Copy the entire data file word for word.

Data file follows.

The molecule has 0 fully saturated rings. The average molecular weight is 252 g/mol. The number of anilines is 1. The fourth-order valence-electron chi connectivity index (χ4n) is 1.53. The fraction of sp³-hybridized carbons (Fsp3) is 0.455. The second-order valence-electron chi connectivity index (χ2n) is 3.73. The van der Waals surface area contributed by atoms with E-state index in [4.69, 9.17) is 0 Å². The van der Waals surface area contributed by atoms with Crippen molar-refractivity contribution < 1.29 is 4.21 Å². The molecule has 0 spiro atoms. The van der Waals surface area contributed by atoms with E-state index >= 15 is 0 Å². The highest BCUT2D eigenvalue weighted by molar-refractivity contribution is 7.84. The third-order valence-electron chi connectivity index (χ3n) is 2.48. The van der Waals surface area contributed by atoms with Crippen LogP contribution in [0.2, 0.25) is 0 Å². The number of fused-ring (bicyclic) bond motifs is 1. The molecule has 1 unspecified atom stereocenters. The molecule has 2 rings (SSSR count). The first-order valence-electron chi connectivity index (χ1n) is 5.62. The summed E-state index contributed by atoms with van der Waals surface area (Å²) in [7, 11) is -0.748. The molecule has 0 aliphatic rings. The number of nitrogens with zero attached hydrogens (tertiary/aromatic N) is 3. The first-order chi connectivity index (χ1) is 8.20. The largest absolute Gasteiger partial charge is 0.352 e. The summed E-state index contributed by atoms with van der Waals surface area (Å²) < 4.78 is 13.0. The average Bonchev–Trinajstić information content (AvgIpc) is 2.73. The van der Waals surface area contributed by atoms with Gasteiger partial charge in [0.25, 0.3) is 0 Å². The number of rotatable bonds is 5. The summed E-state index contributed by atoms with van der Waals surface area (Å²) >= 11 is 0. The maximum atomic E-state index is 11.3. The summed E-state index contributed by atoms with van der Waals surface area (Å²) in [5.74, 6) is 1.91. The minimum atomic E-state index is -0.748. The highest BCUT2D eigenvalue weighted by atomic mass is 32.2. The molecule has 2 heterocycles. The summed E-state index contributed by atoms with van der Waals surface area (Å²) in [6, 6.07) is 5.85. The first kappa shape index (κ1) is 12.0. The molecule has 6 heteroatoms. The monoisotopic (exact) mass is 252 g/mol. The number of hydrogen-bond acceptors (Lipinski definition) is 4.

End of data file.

The molecule has 0 fully saturated rings. The average molecular weight is 252 g/mol. The number of anilines is 1. The fourth-order valence-electron chi connectivity index (χ4n) is 1.53. The fraction of sp³-hybridized carbons (Fsp3) is 0.455. The second-order valence-electron chi connectivity index (χ2n) is 3.73. The van der Waals surface area contributed by atoms with E-state index in [4.69, 9.17) is 0 Å². The van der Waals surface area contributed by atoms with Crippen molar-refractivity contribution < 1.29 is 4.21 Å². The molecule has 0 spiro atoms. The van der Waals surface area contributed by atoms with E-state index >= 15 is 0 Å². The highest BCUT2D eigenvalue weighted by molar-refractivity contribution is 7.84. The third-order valence-electron chi connectivity index (χ3n) is 2.48. The van der Waals surface area contributed by atoms with Crippen LogP contribution in [0.2, 0.25) is 0 Å². The number of fused-ring (bicyclic) bond motifs is 1. The molecule has 1 unspecified atom stereocenters. The molecule has 2 rings (SSSR count). The first-order valence-electron chi connectivity index (χ1n) is 5.62. The summed E-state index contributed by atoms with van der Waals surface area (Å²) in [7, 11) is -0.748. The molecule has 0 aliphatic rings. The number of nitrogens with zero attached hydrogens (tertiary/aromatic N) is 3. The first-order chi connectivity index (χ1) is 8.20. The largest absolute Gasteiger partial charge is 0.352 e. The summed E-state index contributed by atoms with van der Waals surface area (Å²) < 4.78 is 13.0. The average Bonchev–Trinajstić information content (AvgIpc) is 2.73. The van der Waals surface area contributed by atoms with Gasteiger partial charge in [0.25, 0.3) is 0 Å². The number of rotatable bonds is 5. The summed E-state index contributed by atoms with van der Waals surface area (Å²) >= 11 is 0. The maximum atomic E-state index is 11.3. The summed E-state index contributed by atoms with van der Waals surface area (Å²) in [5.74, 6) is 1.91. The minimum atomic E-state index is -0.748. The highest BCUT2D eigenvalue weighted by atomic mass is 32.2. The molecule has 2 heterocycles. The summed E-state index contributed by atoms with van der Waals surface area (Å²) in [6, 6.07) is 5.85. The first kappa shape index (κ1) is 12.0. The molecule has 6 heteroatoms. The monoisotopic (exact) mass is 252 g/mol. The number of hydrogen-bond acceptors (Lipinski definition) is 4.